[5e] Dural Melairkyn - AC 18 | HP 40 | Melee +5/1d8+3 | Spell +4/DC 12
    ElvenshaeitalianranmaTheDrifter
  • SleepSleep Registered User regular
    Goumindong wrote: »
    I think that ranged weapons are super strong in ways that cantrips are not and as such having ammunition be a negligible track is counter productive to the interparty balance. At the same time i don't see a reasonable way to actually fix the problem.

    Eh the only person who ranged weapons are truly more devastating in the hands of are rogues other than that they run at a reasonable pace to each other, especially since cantrip users can regularly dump out far bigger individual ranged damage hits on a semi regular basis.

    I'd not treat ammunition shortage as a balancing factor, just a type of challenge to throw at the party.

    Elvenshae
  • GoumindongGoumindong Registered User regular
    edited November 2017
    Sleep wrote: »
    Goumindong wrote: »
    I think that ranged weapons are super strong in ways that cantrips are not and as such having ammunition be a negligible track is counter productive to the interparty balance. At the same time i don't see a reasonable way to actually fix the problem.

    Eh the only person who ranged weapons are truly more devastating in the hands of are rogues other than that they run at a reasonable pace to each other, especially since cantrip users can regularly dump out far bigger individual ranged damage hits on a semi regular basis.

    I'd not treat ammunition shortage as a balancing factor, just a type of challenge to throw at the party.

    Nu rangers* and fighters are much stronger than rogues. The main reason is that sharpshooter is much stronger as you make multiple attacks and rangers and fighters get more attacks faster. Plus rangers (and some fighters) get ways to force advantage (or simulate it with attack bonuses) which lets them abuse the advantage of multiple attacks even more.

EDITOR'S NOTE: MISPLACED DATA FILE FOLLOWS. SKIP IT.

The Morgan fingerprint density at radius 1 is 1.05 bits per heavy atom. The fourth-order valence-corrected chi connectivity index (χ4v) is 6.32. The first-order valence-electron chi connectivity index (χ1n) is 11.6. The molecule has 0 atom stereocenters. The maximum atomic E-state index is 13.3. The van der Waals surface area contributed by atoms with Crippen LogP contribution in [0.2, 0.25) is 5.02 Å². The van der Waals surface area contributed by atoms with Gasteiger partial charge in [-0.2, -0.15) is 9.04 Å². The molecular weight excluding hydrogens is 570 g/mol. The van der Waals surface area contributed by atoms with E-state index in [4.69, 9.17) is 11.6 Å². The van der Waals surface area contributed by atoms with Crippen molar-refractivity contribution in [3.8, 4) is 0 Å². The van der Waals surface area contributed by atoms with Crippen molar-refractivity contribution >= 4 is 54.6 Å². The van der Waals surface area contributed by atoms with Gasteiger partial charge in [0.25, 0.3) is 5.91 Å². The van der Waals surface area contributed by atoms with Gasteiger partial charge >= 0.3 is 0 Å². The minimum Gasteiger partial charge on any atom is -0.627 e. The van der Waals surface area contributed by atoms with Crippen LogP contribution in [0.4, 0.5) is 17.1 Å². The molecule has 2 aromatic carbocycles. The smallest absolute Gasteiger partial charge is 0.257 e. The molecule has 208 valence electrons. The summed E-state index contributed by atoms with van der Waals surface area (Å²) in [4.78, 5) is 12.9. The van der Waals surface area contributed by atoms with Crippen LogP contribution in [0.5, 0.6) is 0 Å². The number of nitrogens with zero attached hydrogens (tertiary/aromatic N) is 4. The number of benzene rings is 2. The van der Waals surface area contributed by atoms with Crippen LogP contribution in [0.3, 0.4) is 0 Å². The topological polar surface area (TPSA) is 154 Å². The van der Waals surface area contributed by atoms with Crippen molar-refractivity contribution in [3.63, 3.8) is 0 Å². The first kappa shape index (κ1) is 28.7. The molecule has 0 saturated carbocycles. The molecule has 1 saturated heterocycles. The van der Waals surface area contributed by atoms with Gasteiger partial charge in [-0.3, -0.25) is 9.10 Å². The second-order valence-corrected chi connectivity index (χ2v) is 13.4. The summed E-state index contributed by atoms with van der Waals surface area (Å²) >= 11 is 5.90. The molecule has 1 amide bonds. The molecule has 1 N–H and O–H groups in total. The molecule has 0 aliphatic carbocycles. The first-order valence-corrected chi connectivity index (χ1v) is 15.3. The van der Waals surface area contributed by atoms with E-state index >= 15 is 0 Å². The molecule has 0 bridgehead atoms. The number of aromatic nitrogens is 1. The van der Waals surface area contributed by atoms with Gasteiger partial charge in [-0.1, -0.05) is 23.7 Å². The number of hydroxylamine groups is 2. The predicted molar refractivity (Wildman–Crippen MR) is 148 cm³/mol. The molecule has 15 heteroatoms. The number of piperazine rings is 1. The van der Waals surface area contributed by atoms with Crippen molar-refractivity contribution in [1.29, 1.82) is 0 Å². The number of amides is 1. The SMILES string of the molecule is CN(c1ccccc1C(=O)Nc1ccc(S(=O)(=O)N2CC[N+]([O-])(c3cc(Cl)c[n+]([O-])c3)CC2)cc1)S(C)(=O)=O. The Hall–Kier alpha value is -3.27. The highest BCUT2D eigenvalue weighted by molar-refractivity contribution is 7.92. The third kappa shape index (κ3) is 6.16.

Rogues not only are stronger with finesse weapons (because the ability to dual wield gives them minor action options in the event that their main attack misses in order to simulate advantage) but don't have ammunition problems anyway because they only get one attack/round.

    Edit: All in all their damage isn't even that high. A level 20 Rogue does 1d8+10d6+8 damage= 47.5 (assuming a +3 weapon). A level 20 fighter does 4d8+32 = 50 both on the same attack bonus... Rogues tend to keep pace with fighters in terms of damage, rather than outpace them, regardless of weapon type. The only way for a rogue to really outpace a fighter is by getting a lot of AoO or by getting a fighter to grant them attacks on their turn as a reaction.

    *Old rangers actually weren't too bad either actually

    Goumindong on
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  • MsAnthropyMsAnthropy Our Lady of Perpetual Mazes The CageRegistered User regular
    Guys, I'm going to run Eberron with my next group and I'm coincidentally looking for some new books to read. I guess there are Eberron novels, but I'm not super interested in them; I'd rather go for the material that inspired the source material. There's a 'movies to inspire you' tab, but what sorts of books would the thread recommend? Sherlock Holmes assuredly but what else?

    The two big pillars of Eberron are pulp and noir. For pulp, you might check out various Doc Savage or The Shadow stories. For noir, classic stuff by Raymon Chandler or neo-noir by James Ellroy would be worth taking a look at.